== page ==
QB is still the key


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Jan 22, 2006
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There's a new offensive mindset, but QB is still the key

By Tully Corcoran
The Capital-Journal
RIVER FALLS, Wis. -- That gushing sound you heard was the air brakes. It was Trent Green, both literally and figuratively, letting some air out of the Kansas City Chiefs offense. Those 37-31, 45-35, 49-38 games (actual Chiefs scores in the last two years) are mere memories now. The following seasons will determine how fondly those days are remembered. Green isn't ready to reflect on the old days yet.

"I don't want to because I'll save that for when my career is over reflecting on that," he said. "Yeah, it was a fun run, but now we have a whole new group that we need to start our own run."

Run will be the key word. Under coach Herm Edwards and offensive coordinator Mike Solari, a former offensive line coach, the Chiefs will hand off to Larry Johnnson a little more, throw the 15-yard out a little less.

Edwards, a former defensive coordinator, doesn't want to change the offense. He just wants to change the overwhelming need for it.

"There are going to be times where we've got a 10 point lead in the fourth quarter and there are six minutes left where we feel we've got to score 17 (points)," Edwards said. "The defense has to go out there and stop them and the offense has to believe when we have that kind of lead we can run the ball and the game's over. We don't have to throw passes. We've got to play the clock a little better and protect each other."

Part of the reason for transition is smack-your-forehead obvious. Johnson ran for a franchise record 1,750 yards and 20 touchdowns in just nine games last season. And the Chiefs remain thin at wide receiver. Eddie Kennison and Samie Parker are Nos. 1 and 2. Dante Hall will play the slot. But a fourth receiver hasn't emerged.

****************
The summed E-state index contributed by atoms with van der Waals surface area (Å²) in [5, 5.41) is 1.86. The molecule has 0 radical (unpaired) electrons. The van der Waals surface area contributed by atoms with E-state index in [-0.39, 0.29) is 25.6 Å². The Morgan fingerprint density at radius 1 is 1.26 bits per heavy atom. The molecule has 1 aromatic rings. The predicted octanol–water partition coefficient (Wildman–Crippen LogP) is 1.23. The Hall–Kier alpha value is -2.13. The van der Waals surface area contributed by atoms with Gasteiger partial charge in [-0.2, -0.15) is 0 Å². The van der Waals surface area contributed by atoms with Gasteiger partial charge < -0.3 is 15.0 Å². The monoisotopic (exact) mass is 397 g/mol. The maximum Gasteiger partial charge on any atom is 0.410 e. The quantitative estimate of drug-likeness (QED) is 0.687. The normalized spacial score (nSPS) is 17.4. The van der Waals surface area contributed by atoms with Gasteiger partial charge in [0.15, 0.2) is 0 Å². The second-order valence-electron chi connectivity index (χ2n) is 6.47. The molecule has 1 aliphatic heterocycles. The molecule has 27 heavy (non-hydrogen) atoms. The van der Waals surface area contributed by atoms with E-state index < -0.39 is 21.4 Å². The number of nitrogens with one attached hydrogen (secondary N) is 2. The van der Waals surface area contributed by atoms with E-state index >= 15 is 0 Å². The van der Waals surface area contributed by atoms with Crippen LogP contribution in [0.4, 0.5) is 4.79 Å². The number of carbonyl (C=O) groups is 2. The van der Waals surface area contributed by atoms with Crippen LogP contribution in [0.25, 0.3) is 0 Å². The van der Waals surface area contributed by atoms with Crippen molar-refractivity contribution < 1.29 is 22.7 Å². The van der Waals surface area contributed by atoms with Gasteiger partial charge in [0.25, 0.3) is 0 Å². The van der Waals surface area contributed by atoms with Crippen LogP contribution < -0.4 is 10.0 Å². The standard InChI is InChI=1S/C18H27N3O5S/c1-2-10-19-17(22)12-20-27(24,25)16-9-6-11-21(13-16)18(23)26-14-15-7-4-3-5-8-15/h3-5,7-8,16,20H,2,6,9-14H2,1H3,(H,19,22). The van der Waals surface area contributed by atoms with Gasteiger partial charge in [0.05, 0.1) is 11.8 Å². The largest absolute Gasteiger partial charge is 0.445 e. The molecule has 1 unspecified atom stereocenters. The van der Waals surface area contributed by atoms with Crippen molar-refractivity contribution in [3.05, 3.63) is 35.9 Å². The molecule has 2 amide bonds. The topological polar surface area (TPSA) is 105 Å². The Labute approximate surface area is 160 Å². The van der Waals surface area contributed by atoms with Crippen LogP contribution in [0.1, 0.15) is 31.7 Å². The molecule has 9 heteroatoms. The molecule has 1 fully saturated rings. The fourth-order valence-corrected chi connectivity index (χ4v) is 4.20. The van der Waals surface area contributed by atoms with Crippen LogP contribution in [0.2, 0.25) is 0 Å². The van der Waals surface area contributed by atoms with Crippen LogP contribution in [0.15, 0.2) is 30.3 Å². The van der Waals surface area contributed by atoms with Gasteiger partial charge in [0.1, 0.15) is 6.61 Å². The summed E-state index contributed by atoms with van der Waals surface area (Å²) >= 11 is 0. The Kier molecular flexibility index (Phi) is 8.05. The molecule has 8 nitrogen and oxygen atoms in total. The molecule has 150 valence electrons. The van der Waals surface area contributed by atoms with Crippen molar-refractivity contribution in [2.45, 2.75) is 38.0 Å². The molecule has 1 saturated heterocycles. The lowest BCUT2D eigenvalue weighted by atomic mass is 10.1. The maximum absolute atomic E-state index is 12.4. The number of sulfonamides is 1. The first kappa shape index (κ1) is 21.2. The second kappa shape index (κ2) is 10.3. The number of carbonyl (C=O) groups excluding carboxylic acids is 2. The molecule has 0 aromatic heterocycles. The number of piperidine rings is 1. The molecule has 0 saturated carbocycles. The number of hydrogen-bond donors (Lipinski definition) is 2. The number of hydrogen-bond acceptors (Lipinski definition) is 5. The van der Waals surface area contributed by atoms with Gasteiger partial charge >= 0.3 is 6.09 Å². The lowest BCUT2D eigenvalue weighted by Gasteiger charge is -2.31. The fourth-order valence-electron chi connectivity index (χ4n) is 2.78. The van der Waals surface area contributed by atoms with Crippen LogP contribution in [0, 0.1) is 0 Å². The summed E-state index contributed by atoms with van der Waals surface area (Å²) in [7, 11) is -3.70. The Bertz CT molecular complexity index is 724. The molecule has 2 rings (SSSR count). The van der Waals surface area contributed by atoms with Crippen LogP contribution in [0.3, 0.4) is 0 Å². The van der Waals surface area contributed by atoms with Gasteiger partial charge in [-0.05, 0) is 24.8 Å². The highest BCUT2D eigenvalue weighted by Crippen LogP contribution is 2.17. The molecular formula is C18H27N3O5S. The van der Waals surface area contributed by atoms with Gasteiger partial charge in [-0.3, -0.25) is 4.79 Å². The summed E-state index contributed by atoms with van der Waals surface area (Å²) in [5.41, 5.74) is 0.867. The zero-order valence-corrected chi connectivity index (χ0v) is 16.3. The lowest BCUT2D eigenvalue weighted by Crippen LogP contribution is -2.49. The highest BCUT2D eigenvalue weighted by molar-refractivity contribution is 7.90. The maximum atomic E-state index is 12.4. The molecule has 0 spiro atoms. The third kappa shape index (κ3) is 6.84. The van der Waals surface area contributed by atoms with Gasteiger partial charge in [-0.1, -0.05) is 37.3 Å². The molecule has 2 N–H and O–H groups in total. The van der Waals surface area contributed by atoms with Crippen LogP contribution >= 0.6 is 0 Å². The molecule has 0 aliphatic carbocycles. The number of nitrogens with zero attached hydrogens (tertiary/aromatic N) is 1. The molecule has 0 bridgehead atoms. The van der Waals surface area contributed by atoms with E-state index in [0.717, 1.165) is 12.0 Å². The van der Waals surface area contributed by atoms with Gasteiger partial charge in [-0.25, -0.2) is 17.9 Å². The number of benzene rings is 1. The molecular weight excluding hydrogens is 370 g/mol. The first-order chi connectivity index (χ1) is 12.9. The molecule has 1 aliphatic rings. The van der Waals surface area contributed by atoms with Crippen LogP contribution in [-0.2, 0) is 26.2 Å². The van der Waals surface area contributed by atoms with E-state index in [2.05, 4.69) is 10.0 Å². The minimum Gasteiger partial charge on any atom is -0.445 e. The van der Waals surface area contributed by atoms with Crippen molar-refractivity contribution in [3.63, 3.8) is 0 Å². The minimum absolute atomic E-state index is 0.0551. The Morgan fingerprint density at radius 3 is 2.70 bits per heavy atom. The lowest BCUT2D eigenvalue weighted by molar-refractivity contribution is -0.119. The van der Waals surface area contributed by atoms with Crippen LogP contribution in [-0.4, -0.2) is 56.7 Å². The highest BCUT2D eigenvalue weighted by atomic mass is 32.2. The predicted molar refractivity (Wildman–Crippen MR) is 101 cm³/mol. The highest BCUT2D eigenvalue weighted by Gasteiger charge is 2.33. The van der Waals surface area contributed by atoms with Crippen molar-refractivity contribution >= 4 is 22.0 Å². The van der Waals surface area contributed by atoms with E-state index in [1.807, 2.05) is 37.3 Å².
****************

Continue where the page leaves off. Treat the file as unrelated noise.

Another part is that the offense just isn't the same unit that led the NFL in total offense last season. Willie Roaf has retired, meaning the Chiefs will start two new tackles this season. Priest Holmes has a neck injury and hasn't practiced since last season. Tony Richardson is with the Minnesota Vikings.
And Green, who's been healthy for all of his five seasons in Kansas City, is 36. "Is my grey hair showing up in the lights here or something?" he said, asked if he felt old. "I feel really good. People ask me how long I want to keep playing. I was fortunate or unfortunate depending on which way you look at it, I had a lot of time early in my career to try and establish myself so I didn't have to take the beating that Brett Favre did. We're only about six months apart in age, but he's started over a hundred more games than me so he's taken quite a bit more pounding."

With Damon Huard and a pair of rookies backing him, the Chiefs' season could hinge on Green's ability to avoid the pounding. Not only is he a two-time Pro Bowler. He's their leader.

"There's nobody better," offensive coordinator Mike Solari said. "I mean he's got all the intangibles. Trent Green is an outstanding quarterback and for people who appreciate the quarterback mechanics and techniques, it's outstanding the way he does the play action, the fakes and the little things he does.

"Trent Green is the Kansas City Chiefs offense." If Green feels any extra urgency as he enters his 13th NFL season, he's not letting it show. "There's no greater sense of urgency this year than there has every other year because of my experiences in the league nobody has promised me that I'm coming back next year," he said. "I want to, but nobody's promised that in terms of staying healthy and changes that occur."

Green is certain about one thing. The track meet era in Kansas City is over. "I think the era is over because coach Vermeil is gone, T-Rich is gone, Priest is gone, Willie is potentially gone, yeah that's a whole lot of people missing off of that five year run we had success with as an offense," he said. "We're still running the same offense, but you know, different coordinator, different head coach and potentially four or five new starters on offense, yeah that era is over."

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